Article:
9. Anonymous says:

    Tim, it's quite obvious you didn't do any research before writing that last comment. All of those features you just mentioned are in the HTML5 spec.

    Also, why do you insist on calling technologies not in the spec "HTML5" when you quite obvious are against the idea? It's not HTML5, and never will be. I'm surprised to find Microsoft employees pushing this misconception to the public. You're just making it worse!

  10. Anonymous says:

    I think that the discussion here in the comments raise an serious point, that being the use of HTML5 as an umbrella term for "emerging web" technologies.

    I have concerns that HTML5 will become common place as a reference for SVG, CSS3, GeoLocation and the like, as they are frequently seen in the same context or writings without any clear definitions. We have an opportunity whilst HTML5 is still in draft to make a clear distinction between these technologies/specifications and educate not only those that will be on the frontline using these them, but also those that will be in a position to commission projects using these technologies.

    It's possible. Just look at XHTML and CSS, a very clear distinction was made very early on and adopted with little fuss. We are all familiar with those little badges that were very popular a few years back stating my site is valid XHTML and Valid CSS, 2 badges, 2 technologies clearly seen as such. so why not in this instance. (Note: No I'm not advocating lots of little badges…..).

    I would hate to see HTML5 become the new Web 3.0, simply through lack of education.


  11. Anonymous says:

    Ah, HTML5–the breakfast of champions.

    I do like seeing SVG used inline in HTML. Hopefully other uses will follow.

    Question: Bruce asked about why you didn't use data-* attributes. I was curious myself about this.

  12. Anonymous says:

    Where is the WPF discussions? where is the Silverlight discussions? WHERE!.

    We thought you were cool Tim, but you've sold out to the HTML5 overlords.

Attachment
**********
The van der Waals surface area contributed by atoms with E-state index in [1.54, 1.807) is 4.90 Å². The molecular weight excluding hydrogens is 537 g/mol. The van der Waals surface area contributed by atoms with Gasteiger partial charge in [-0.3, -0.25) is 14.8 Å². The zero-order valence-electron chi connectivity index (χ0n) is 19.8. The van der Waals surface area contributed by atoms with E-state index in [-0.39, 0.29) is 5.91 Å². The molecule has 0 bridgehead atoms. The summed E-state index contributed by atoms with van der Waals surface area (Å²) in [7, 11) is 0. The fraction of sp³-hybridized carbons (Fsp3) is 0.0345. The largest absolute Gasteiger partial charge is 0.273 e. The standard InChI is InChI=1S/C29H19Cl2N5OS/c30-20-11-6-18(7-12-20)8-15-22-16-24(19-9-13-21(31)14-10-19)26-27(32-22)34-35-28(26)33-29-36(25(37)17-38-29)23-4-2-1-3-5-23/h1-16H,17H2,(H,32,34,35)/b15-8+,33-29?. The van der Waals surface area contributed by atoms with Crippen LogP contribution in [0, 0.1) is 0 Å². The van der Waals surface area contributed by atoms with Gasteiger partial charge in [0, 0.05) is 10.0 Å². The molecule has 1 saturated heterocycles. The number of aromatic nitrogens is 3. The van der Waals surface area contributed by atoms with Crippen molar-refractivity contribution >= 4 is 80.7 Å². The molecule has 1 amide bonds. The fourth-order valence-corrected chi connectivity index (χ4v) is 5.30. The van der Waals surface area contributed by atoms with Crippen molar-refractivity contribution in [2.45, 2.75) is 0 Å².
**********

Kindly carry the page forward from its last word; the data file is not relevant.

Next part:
13. Tim Sneath says:

    Mark, I think we need to find a suitable alternative umbrella term if we don't want HTML5 to be used as a term both for the core specification and the family of modern web technologies. It's going to be tough to persuade a publisher that the "correct" title for a book is "HTML5, CSS3, SVG 1.1, Canvas 2D API, ARIA, WOFF, and Indexed DB for Dummies" 🙂 I'm genuinely interested in this topic – there's no hidden agenda. A few of us toyed with "Web 5.0" for a while, but I don't think that works.

    I think a few folk commenting have a slightly different impression of what we were setting out to achieve with these demos. To be clear, the goal wasn't to create the ultimate HTML5 core spec reference site. I'm sure across the 30+ sites we partnered with, you can find some things to pick apart in terms of their usage of HTML – and I quite look forward to that kind of "technical audit" discussion. But while interesting, the point was more to show the kind of quality experience you can now build with browsers that just a few months ago would often have been impossible to accomplish without a plug-in. I personally think that's an exciting development that many web developers people will be delighted in, not least those who are still skeptical of our investment in web standards.

    VivaClient, you'll be pleased to hear that I have a couple of Silverlight and WPF articles queued up already. Stay tuned – I haven't met the "overlords" yet…

  14. Anonymous says:

    I'm also curious about the attributes. Why use these non-standard "namespaced" attribute names when you have data-* specifically for that purpose?

    And where are the HTML5 tags? Semantics? The dialog element?

  15. Anonymous says:

    Microsoft is to emerging web as Apple is to open source.

  16. Anonymous says:

    @Ricardo – Dialog is no longer in the spec (don't quote on me on this but I seem to remember it was because Microsoft said they wouldn't implement it).

    @Tims – We do have other term(s) for 'HTML5' the marketing term. How about 'Open Web Standards', 'Web Standards', 'HTML5 & related technologies' or how about 'Emerging web technologies' (in fact did you say that yourself in a comment – I can't see because of the paginated comments).

    More importantly though while HTML5 is used as an umbrella term for marketing types, your audience on this blog is hardly those people. You're talking to developers that are in the trenches, who understand what HTML5 is so I'd expect you to be able to correctly define the technologies here.

    Finally, like Bruce & Shelley I'm interested as to why no data-* attributes?